Though France-bashing has become an American pastime, a couple of executives
suggest that French workers might be preferable to American ones, USA Today
Kosuke Shiramizu, the Japanese executive in charge of Toyota's global production,
told the Financial Times that workers in Toyota's French plant in Valenciennes
were 20 percent more efficient than workers in Toyota's North American plants.
Why? Because with an unemployment rate of 9.1 percent, the average French worker
is more motivated than the average worker in the U.S., where the unemployment
rate is 5.8 percent.
Meanwhile, new McDonald's President Charlie Bell recently told analysts that
McDonald's restaurants in France could be a model for those in the U.S., which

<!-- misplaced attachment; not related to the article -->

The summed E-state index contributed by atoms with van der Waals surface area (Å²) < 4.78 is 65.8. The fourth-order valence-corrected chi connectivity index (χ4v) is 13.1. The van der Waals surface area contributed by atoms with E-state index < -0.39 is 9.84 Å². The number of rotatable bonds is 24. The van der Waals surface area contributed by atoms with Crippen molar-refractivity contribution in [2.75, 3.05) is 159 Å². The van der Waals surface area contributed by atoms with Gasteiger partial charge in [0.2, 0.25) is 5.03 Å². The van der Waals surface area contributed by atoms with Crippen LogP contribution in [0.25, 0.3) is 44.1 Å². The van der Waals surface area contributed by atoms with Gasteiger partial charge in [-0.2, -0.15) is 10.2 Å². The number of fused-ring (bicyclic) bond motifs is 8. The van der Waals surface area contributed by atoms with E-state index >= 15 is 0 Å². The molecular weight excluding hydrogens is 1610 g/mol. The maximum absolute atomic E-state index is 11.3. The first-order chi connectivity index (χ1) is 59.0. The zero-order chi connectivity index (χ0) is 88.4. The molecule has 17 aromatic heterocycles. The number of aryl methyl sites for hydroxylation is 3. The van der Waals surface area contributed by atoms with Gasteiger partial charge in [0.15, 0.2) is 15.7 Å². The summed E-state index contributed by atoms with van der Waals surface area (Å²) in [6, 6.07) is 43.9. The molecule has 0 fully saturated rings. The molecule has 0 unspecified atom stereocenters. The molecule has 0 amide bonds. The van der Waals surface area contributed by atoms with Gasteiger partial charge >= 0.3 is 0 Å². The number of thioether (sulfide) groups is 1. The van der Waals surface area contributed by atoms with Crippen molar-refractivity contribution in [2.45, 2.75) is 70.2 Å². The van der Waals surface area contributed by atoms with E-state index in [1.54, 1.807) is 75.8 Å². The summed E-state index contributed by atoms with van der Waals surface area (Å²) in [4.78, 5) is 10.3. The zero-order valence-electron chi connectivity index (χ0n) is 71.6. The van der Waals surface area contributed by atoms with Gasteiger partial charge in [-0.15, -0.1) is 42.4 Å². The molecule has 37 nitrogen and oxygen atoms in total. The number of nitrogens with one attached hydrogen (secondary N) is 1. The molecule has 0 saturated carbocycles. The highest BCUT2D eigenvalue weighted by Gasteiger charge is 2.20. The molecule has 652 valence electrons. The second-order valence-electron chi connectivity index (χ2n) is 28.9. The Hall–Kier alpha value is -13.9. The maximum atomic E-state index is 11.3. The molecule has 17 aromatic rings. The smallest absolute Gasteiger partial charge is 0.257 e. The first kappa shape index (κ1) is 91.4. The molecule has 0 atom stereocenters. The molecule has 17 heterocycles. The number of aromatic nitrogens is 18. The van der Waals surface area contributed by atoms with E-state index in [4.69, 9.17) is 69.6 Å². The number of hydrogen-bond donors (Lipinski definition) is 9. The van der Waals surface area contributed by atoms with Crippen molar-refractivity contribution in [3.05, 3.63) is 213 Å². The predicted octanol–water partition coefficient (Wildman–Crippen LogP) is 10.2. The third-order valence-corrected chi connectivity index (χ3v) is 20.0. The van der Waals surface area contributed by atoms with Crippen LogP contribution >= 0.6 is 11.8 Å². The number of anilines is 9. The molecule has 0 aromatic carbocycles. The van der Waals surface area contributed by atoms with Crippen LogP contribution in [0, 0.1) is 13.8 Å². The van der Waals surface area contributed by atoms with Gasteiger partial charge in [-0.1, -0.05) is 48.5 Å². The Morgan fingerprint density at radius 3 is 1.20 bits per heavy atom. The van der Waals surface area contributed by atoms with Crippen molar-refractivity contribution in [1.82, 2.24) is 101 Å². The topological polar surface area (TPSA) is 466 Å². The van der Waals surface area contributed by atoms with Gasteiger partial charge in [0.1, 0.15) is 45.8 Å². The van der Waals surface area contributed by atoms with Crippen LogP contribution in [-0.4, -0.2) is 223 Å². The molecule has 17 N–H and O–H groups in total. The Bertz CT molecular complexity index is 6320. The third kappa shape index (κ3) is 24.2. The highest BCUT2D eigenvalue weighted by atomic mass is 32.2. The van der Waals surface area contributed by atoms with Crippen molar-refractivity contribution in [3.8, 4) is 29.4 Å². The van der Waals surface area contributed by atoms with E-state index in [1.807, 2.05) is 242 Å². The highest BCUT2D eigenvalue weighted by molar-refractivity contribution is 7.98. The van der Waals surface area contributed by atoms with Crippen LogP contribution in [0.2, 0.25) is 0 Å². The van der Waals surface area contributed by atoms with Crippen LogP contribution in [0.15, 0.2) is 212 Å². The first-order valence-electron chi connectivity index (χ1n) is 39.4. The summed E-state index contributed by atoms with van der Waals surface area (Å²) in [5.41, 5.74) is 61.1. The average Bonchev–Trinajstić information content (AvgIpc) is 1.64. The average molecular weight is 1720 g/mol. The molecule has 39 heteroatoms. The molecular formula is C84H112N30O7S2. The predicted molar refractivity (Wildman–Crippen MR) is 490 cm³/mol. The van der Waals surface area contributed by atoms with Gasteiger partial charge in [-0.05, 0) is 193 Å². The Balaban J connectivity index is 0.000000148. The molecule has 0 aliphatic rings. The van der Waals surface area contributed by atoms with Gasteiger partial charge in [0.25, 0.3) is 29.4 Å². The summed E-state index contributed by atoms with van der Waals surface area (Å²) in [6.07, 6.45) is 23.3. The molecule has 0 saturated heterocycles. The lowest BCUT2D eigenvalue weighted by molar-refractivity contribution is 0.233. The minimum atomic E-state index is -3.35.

have been stumbling.
But on the other side of the argument, there's Yahia Zoubir of the European
branch of the Thunderbird School of International Management, who contends it's
the French who don't have the "chop-chop to get things done."
And there's a Gallup Organization poll which finds that many French outright
hate their jobs, with 6 percent productively happy, or "engaged."
In the U.S., the figure is 30 percent.
You'd think the French would be happier, with their five weeks of vacation
and 35-hour workweek. Yet they seem to strike often. Perhaps, according to the
research director for Gallup in Paris, it has to do with French managers' aversion
to giving positive feedback. ""It burns our throats to say good things